Defining culture by reference to deeply engrained societal values and beliefs. Culture affects the subjective well-being. Well-being includes both general life satisfaction, and the relative balance of positive affect versus negative affect in daily life. Culture directs the attention to different sources of information for making life satisfaction judgments, thus affecting subjective well-being appraisal.
Individualistic cultures direct attention to inner states and feelings (such as positive or negative effects), while in collectivistic cultures the attention is directed to outer sources (i.e., adhering to social norms or fulfilling one's duties). Indeed, Suh et al. (1998) found that the correlation between life satisfaction and the prevalence of positive effects is higher in individualistic cultures, whereas in collectivistic cultures affect and adhering to norms are equally important for life satisfaction. Most modern western societies, such as the US and European countries, tend towards individualism, while eastern societies like China and Japan, are directed towards collectivism. Collectivistic cultures emphasize family and social unity. They put others' needs before their individual desires. An individualistic culture is geared towards one's own personal achievements and involves a strong sense of competition. People are expected to carry their own weight and rely on themselves. The United States is said to be one of the most individualistic countries, while Korea and Japan on the other hand are some of the most collectivistic countries. However, both have their flaws. An individualistic approach can lead to loneliness, while those in a collectivist culture may be prone to having a fear of rejection (see also social control for more).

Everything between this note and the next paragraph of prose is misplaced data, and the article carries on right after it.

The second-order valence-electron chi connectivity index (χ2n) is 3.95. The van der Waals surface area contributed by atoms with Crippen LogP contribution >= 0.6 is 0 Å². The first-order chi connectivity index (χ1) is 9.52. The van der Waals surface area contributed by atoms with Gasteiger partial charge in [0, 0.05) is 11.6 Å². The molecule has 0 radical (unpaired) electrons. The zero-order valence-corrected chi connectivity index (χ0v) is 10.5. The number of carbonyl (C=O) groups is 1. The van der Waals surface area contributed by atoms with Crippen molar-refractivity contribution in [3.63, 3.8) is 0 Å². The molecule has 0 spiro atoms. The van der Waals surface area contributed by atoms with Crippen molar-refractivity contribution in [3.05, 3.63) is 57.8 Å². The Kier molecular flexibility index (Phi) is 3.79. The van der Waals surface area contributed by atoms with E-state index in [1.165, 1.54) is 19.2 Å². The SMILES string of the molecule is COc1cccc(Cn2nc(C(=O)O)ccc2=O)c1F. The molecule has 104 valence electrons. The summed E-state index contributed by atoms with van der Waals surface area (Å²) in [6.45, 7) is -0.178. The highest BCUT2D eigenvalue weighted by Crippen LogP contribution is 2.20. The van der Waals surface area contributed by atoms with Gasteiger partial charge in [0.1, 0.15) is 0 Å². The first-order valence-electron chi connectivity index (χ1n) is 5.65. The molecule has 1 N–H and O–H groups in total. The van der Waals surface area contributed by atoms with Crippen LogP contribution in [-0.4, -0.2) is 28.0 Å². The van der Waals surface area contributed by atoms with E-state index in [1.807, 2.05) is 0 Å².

A contributing influence to life satisfaction is that of family life and household circumstances. Family life satisfaction is a pertinent topic as everyone's family influences them in some way and most strive to have high levels of satisfaction in life as well as within their own family. Family life satisfaction has been shown in studies to be enhanced by the ability of family members to jointly realize their family-related values in behavior. It is important to examine family life satisfaction from all members of the family from a "perceived" perspective and an "ideal" perspective. Greater life satisfaction within a family increases through communication and understanding each members' attitudes and perceptions. The family can make a significant contribution to an individual's life satisfaction.